Is One SGLT2 (Or GLP-1) Just Like Another for Cardiac Benefit?

Charles P. Vega, MD


December 31, 2018

Hello. I'm Dr Charles Vega, and I am a clinical professor of family medicine at the University of California at Irvine. Welcome to Medscape Morning Report, our 1-minute news story for primary care.

The American College of Cardiology has issued an Expert Consensus Decision Pathway on the use of two major new classes of diabetes drugs: SGLT2 inhibitors and GLP-1 receptor agonists. While intended for cardiologists, who typically leave the glucose management to endocrinologists and primary care, the document provides good information for all of us, emphasizing that these two classes of drugs should be considered not just antidiabetic drugs but also cardiovascular (CV) agents.

The impetus for the consensus document was the growing body of research that documents the CV risk-reduction benefits of these two classes in patients with diabetes and atherosclerotic CV disease.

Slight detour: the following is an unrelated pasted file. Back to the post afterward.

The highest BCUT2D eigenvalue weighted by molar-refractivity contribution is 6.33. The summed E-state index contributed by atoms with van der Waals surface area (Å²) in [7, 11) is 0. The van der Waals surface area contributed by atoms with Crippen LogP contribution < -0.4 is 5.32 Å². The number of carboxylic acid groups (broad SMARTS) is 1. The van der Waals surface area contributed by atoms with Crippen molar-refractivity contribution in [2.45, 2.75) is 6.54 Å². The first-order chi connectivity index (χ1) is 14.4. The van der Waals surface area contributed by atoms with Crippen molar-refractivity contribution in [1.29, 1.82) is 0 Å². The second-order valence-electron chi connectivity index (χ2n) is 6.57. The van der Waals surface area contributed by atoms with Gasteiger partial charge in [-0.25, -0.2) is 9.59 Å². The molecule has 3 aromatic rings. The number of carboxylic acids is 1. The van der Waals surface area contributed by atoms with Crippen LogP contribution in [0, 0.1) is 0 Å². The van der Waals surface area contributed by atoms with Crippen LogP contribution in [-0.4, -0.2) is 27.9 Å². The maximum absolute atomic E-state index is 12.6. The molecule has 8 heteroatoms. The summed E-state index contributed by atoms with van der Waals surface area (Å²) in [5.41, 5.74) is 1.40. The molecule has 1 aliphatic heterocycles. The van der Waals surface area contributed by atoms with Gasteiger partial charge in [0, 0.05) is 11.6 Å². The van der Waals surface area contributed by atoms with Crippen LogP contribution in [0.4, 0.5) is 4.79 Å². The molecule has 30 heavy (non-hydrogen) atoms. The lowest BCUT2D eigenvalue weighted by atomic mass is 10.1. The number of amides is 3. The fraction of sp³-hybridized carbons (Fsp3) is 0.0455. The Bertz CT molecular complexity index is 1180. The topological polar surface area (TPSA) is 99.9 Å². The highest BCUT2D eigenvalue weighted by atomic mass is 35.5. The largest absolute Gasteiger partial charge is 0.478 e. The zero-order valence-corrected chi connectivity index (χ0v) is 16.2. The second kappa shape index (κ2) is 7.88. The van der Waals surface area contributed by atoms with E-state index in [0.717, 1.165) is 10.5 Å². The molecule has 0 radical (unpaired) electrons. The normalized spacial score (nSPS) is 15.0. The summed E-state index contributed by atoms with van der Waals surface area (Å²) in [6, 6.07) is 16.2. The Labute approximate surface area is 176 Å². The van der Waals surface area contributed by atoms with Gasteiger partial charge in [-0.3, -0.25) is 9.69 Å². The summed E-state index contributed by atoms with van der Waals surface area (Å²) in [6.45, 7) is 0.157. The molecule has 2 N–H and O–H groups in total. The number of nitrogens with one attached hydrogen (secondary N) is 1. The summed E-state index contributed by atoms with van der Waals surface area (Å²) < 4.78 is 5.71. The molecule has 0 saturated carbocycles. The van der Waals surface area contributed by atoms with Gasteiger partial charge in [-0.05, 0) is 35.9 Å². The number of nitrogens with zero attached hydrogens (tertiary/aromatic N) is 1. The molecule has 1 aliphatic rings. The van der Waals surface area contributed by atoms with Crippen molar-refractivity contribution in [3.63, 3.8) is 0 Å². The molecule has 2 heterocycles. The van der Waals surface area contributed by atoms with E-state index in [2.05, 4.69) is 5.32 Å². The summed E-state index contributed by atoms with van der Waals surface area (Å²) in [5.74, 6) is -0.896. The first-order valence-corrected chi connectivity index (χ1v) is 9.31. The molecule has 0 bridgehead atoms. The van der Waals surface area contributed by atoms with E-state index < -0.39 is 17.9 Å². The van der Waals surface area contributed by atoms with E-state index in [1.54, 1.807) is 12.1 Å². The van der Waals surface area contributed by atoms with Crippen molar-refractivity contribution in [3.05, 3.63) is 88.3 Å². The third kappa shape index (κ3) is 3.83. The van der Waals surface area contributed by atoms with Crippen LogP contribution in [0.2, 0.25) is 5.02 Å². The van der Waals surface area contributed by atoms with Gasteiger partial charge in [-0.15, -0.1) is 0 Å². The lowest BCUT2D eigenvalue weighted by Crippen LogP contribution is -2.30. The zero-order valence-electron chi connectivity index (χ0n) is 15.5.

The key point is that the CV benefits of these drugs appear to be independent of their glucose-lowering effects.

The document includes summaries of the major CV outcome trials with two SGLT2 inhibitors (empagliflozin and canagliflozin) and four GLP-1RAs (liraglutide, semaglutide, exenatide, and lixisenatide). The consensus document notes that the SGLT2 inhibitors appear to reduce both major adverse cardiac events (MACE) and heart failure risk. Within this class, empagliflozin is currently the preferred agent, based on the available evidence and overall benefit-risk balance.

GLP-1s also offer reductions in MACE, and in this class, the most robust evidence is for liraglutide. Both classes of agents have benefits in reducing blood pressure and weight, and have a low risk for hypoglycemia.

The document notes that the evidence for specific agents in these classes is still emerging, with numerous trials ongoing. So we will all need to stay tuned.


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